defaults -currentHost write -g AppleFontSmoothing -int 1

defaults -currentHost write -g AppleFontSmoothing -int 2

defaults -currentHost write -g AppleFontSmoothing -int 3

defaults -currentHost write -g AppleFontSmoothing -int 0

We’ve discussed changing font smoothing settings on Mac before a few times with similar issues when users complain of blurry text in different MacOS releases including Mojave and Yosemite, but it’s certainly worth the reminder for modern MacOS releases too, especially now that the individual system preference option is not available.

If you’re using a Mac with a non-retina display, let’s say you connected your Mac mini or MacBook to a Full HD monitor, you may need to enable some sort of font smoothing to make sure the texts are crispy again. On the other hand, if you’re already using a high-resolution retina display and you’re seeing blurry texts, disabling font smoothing may help. Some of this is really entirely a matter of user preference, because to some users text may look crisp and for others it may look blurry.

We’re guessing Apple removed the font smoothing option from System Preferences since they don’t sell non-retina Macs anymore. In fact, the MacBook Air 2017 model was their last Mac with a low-resolution display. Whether you need font smoothing or not will completely depend on your Mac’s display or the external monitor it’s connected to, and your particular preferences.

We hope you were able to get rid of the blurry texts from menu items and apps by enabling or disabling font smoothing on your Mac. What integer value did you set for font smoothing? What’s your opinion on font smoothing with your particular Mac’s display? Do share your personal experiences and voice out your opinions in the comments section down below.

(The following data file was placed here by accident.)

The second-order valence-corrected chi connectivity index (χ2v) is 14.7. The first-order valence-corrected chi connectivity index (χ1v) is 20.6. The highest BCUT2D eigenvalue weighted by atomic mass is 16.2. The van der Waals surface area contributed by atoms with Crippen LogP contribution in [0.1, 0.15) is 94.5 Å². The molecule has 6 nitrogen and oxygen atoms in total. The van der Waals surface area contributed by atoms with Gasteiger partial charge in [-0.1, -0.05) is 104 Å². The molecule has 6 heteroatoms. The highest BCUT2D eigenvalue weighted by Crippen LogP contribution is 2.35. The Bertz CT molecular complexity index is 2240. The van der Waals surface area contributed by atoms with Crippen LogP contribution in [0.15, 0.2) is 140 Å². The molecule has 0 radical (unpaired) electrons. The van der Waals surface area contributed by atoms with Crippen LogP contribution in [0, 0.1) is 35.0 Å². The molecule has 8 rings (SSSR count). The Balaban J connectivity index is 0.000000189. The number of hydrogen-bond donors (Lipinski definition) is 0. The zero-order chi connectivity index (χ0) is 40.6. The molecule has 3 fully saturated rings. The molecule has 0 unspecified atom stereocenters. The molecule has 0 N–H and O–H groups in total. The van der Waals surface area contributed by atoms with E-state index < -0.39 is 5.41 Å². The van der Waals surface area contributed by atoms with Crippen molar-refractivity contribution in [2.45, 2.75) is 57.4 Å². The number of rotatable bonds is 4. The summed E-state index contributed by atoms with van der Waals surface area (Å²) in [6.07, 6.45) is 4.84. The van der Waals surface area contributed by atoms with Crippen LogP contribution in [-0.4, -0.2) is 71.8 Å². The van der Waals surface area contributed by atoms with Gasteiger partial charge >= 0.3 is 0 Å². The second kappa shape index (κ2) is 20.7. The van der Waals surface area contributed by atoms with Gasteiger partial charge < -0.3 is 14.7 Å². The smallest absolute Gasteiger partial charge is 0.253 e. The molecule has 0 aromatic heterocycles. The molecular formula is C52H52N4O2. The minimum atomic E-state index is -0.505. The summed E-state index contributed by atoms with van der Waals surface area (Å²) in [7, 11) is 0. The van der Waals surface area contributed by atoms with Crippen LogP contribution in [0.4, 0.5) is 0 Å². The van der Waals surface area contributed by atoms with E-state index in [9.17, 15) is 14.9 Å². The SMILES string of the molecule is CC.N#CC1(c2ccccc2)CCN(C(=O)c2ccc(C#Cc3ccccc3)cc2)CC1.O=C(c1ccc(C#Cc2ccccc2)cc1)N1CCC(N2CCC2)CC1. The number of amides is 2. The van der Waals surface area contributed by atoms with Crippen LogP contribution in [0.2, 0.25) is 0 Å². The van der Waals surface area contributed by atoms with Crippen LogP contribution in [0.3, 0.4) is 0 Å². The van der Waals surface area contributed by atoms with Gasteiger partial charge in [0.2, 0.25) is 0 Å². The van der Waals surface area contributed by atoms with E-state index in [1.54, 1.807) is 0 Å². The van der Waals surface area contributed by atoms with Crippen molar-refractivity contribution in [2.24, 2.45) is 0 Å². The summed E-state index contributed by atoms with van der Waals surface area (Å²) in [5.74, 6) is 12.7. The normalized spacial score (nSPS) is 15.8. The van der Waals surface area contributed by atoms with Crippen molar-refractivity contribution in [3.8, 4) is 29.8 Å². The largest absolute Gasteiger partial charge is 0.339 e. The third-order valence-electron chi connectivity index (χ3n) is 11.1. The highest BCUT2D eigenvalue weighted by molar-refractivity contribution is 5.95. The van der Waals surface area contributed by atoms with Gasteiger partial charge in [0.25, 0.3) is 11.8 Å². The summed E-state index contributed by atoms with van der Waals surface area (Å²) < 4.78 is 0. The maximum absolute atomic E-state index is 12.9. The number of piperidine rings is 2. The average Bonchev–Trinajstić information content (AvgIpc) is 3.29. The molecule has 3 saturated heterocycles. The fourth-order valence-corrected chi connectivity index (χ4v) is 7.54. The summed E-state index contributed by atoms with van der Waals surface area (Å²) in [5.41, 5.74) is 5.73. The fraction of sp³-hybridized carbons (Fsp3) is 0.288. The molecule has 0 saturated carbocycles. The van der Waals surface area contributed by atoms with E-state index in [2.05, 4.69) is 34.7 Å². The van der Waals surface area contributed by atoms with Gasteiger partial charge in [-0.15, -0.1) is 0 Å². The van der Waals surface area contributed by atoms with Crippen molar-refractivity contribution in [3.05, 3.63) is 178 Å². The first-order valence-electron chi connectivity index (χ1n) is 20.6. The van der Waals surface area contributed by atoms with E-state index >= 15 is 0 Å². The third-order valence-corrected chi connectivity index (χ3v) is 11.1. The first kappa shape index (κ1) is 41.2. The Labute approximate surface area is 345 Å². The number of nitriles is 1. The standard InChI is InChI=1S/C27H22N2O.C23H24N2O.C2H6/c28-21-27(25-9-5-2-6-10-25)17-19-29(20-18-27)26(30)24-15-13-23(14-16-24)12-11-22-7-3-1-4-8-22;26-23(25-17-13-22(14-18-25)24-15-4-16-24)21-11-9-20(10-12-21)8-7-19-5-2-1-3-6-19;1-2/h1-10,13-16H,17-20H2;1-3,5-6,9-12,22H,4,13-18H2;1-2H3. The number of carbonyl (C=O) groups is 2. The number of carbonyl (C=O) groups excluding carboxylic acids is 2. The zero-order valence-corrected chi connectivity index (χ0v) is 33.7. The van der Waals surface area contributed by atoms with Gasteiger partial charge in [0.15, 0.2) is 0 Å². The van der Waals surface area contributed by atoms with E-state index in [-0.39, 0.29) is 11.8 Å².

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Posted by: Hamlin Rozario in Command Line, Mac OS, Tips & Tricks, Troubleshooting


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  1. James Nicol says:

    Can the default system font in Monterey be changed to the system font used in Catalina?

  2. Bruce Harms says:

    Great article, I have bought mac mini with 4k displays and encounterd font rendering issues in Big Sur. I needed more control on the resolution and and found EasyRes in the AppStore that give me more resolution options! Combined with this I can customize my workstation to my liking!

  3. RB says:

    Is it possible to return to unset state?

  4. QuietOC says:

    AppleFontSmoothing is treated as a boolean in Monterey. Entering higher numbers is the same as 1. 0 is less bold but still has anti-aliasing.

  5. yyzguy says:

    This is very helpful, but how do you find out the current setting?

    • OneOfTheDamons says:

      defaults -currentHost read -g AppleFontSmoothing

      A response of “The domain/default pair of (kCFPreferencesAnyApplication, AppleFontSmoothing) does not exist” means the value is not set, which is the same as it having a value of 0.

      • Jason says:

        This is incorrect. 0 turns off the smoothing. 1 or nothing (unsetting) turns it on. Default value is unset (equivalent to 1).